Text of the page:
Hacker News is known for having a reputation for being the place to find the latest, coolest, and most interesting tech news and the best, most insightful tech discussion.
And as the world awaits a potential military conflict, we wanted to make sure our readers were informed of the latest trends in war propaganda and the consequences of what can be a very confusing world.
As part of our ongoing effort to keep readers up to date on the latest news, we’ve recently started to highlight the latest war propaganda memes, and the #warpropagandaposter campaign has been kicking around in our Twitter and Hacker News feeds since September.
But in an effort to be as comprehensive as possible, we have compiled a list of the best war propaganda propaganda posters, and a list that will be updated regularly throughout the day.
Here’s how you can avoid being caught in a propaganda campaign: 1.
Do Not Comment on #WarPoster Posts: If you’re not on Twitter, you can easily avoid being tagged in #WarProblems by not commenting on the posters and leaving them alone.
But if you want to get your message out, consider taking a look at the tag #War.
This is the tag we use to refer to all of the posters, with the tag “#WarPosters” in the first part of the title.
Don’t Like the #Poster or the Message: If the tag is a negative, it means that you’re an enemy of the United States, and it’s not a good idea to comment on the poster, and leave it alone.
Use Your Head: We’ve heard it said that we need to be aware of the propaganda tactics used by the other side.
So while it’s perfectly fine to leave comments on a #War poster, it’s important to use your head to avoid getting labeled as an enemy.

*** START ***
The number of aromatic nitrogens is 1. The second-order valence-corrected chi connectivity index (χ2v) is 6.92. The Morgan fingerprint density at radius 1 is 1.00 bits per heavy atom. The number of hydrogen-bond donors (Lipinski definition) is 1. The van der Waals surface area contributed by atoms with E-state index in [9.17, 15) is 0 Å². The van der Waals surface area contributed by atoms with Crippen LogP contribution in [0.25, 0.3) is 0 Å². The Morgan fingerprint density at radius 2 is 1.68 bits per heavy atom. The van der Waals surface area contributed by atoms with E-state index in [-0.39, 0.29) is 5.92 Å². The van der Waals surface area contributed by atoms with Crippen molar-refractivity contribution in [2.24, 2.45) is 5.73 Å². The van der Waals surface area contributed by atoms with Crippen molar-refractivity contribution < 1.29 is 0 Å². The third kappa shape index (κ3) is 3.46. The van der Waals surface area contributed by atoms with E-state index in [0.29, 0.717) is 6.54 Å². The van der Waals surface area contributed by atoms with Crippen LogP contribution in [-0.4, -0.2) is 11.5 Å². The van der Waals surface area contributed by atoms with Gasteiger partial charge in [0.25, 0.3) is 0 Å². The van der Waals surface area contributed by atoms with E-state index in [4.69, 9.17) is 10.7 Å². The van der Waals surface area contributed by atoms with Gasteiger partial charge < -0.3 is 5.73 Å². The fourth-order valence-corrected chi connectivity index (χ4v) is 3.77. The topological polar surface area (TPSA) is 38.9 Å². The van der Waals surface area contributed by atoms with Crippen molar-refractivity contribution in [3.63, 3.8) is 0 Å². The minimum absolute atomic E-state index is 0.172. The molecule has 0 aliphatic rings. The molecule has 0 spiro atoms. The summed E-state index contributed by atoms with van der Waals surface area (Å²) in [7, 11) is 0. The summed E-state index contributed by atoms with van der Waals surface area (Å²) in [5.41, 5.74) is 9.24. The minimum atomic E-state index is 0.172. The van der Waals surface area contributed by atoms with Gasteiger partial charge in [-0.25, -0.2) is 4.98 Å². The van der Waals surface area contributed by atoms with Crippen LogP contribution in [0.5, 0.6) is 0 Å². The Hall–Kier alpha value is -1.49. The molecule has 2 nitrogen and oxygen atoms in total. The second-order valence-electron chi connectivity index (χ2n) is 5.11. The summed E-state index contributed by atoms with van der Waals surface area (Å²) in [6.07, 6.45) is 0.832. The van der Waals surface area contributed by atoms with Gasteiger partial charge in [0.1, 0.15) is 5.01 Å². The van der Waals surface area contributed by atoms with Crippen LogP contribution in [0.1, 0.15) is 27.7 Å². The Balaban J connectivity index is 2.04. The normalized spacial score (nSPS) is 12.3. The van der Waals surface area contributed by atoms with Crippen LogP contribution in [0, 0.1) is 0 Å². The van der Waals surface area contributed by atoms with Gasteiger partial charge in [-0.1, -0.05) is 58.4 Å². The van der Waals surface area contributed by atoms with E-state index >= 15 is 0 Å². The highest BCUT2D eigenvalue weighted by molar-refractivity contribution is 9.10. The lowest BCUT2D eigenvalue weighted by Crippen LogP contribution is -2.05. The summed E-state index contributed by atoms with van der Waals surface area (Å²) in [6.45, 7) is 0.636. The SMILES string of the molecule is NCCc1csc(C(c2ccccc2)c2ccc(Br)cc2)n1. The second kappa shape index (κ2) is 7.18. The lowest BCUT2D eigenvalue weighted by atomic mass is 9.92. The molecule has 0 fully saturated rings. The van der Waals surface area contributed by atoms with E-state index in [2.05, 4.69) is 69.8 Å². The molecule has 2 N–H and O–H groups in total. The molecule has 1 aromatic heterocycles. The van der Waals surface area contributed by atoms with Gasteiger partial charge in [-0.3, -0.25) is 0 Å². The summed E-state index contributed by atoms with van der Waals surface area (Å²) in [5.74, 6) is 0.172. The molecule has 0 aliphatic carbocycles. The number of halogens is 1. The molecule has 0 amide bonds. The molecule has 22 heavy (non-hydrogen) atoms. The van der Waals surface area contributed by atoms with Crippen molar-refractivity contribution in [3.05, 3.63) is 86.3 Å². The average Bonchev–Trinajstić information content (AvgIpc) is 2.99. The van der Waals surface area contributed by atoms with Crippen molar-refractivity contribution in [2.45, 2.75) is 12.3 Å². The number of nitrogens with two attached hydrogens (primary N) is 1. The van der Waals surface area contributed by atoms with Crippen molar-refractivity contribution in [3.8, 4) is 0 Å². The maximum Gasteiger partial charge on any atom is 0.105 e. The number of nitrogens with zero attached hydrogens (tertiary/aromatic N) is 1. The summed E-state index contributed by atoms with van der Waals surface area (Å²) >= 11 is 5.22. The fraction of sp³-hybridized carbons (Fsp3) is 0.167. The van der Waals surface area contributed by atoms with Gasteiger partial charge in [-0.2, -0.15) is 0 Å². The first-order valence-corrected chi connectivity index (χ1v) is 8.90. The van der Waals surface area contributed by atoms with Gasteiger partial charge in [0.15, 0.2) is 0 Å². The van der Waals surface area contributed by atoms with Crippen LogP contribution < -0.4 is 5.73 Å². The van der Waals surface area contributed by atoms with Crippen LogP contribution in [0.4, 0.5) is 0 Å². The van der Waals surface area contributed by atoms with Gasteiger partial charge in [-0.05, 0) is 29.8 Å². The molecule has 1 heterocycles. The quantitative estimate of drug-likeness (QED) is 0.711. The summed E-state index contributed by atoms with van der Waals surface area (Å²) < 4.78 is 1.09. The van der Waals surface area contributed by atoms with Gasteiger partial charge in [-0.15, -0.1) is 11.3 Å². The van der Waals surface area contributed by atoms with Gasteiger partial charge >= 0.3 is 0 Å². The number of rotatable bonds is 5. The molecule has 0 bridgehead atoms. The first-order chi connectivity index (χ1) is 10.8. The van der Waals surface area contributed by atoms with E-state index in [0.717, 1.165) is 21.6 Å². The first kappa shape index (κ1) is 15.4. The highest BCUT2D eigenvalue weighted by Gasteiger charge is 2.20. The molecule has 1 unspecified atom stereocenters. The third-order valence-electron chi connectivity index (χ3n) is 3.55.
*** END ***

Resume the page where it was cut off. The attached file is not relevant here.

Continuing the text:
If you do want to comment, use the #NotAFriend tag, or tag your comments with the #Don’tGo there tag.
If the poster doesn’t seem to care about the negative comment, they’ll just use the hashtag #NotMyFriend or #NotAllMyFriends.
Check the Sources: This tag is used to refer both to sources, and to sources of information that have been taken out of context or misrepresented.
The most common examples of this are the tweets of @DavidMendelson and @BenGates, both of whom are using Twitter as a propaganda tool.
There’s also a lot of #WarPopcorn that we’ve seen being shared on the social media platform, which has been interpreted by the trolls as a threat to the United State and its allies.
Make sure you know what the #PropagandaPlague means: The propaganda posters are using hashtags like #Propagate, #WarCure, and #WarBabies, which is a reference to the virus spread by the Islamic State.
We’ve also seen posters using hashtagged #WarPlague to reference the Ebola pandemic.
We encourage our readers to read up on the propaganda posters and their messaging, and if you’re feeling particularly cynical about this issue, you might consider using a different hashtag for your campaign.
Follow the rules: We encourage all of our readers and readership to be on the lookout for the tag and the hashtag.
If they see a poster using a hashtag and you don’t, we encourage you to stop the comment and delete the tweet.
If it’s a hashtag, use it.
If a tweet isn’t being deleted, then you should check the source and make sure it’s been flagged as a spam or other content violation.
If your comment has been removed, and you want us to follow up, you should add the hashtag to the comment you were commenting on.
If we’re seeing this, we’re likely getting a message from the sender.
If not, please send us an email and we’ll be happy to follow-up.